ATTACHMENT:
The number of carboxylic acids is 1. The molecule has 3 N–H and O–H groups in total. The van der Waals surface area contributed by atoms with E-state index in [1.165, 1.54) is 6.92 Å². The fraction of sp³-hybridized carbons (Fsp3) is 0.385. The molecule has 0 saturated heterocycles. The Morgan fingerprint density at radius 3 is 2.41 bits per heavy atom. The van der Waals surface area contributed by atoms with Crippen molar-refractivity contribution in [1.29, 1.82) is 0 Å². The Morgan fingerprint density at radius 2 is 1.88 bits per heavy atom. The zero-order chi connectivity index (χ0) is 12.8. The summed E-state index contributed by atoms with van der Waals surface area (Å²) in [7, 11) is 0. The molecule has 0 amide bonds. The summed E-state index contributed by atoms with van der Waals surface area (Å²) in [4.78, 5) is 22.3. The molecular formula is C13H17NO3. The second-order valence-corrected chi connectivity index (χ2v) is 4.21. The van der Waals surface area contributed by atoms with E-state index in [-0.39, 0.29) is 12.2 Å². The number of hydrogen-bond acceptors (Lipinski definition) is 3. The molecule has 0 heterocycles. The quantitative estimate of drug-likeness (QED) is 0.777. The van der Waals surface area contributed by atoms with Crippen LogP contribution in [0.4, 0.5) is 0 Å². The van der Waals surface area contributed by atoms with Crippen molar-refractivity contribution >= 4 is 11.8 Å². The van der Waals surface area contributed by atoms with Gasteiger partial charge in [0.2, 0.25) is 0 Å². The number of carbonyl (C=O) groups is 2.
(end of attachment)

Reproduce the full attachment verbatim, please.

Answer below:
The number of carboxylic acids is 1. The molecule has 3 N–H and O–H groups in total. The van der Waals surface area contributed by atoms with E-state index in [1.165, 1.54) is 6.92 Å². The fraction of sp³-hybridized carbons (Fsp3) is 0.385. The molecule has 0 saturated heterocycles. The Morgan fingerprint density at radius 3 is 2.41 bits per heavy atom. The van der Waals surface area contributed by atoms with Crippen molar-refractivity contribution in [1.29, 1.82) is 0 Å². The Morgan fingerprint density at radius 2 is 1.88 bits per heavy atom. The zero-order chi connectivity index (χ0) is 12.8. The summed E-state index contributed by atoms with van der Waals surface area (Å²) in [7, 11) is 0. The molecule has 0 amide bonds. The summed E-state index contributed by atoms with van der Waals surface area (Å²) in [4.78, 5) is 22.3. The molecular formula is C13H17NO3. The second-order valence-corrected chi connectivity index (χ2v) is 4.21. The van der Waals surface area contributed by atoms with E-state index in [-0.39, 0.29) is 12.2 Å². The number of hydrogen-bond acceptors (Lipinski definition) is 3. The molecule has 0 heterocycles. The quantitative estimate of drug-likeness (QED) is 0.777. The van der Waals surface area contributed by atoms with Crippen LogP contribution in [0.4, 0.5) is 0 Å². The van der Waals surface area contributed by atoms with Crippen molar-refractivity contribution >= 4 is 11.8 Å². The van der Waals surface area contributed by atoms with Gasteiger partial charge in [0.2, 0.25) is 0 Å². The number of carbonyl (C=O) groups is 2.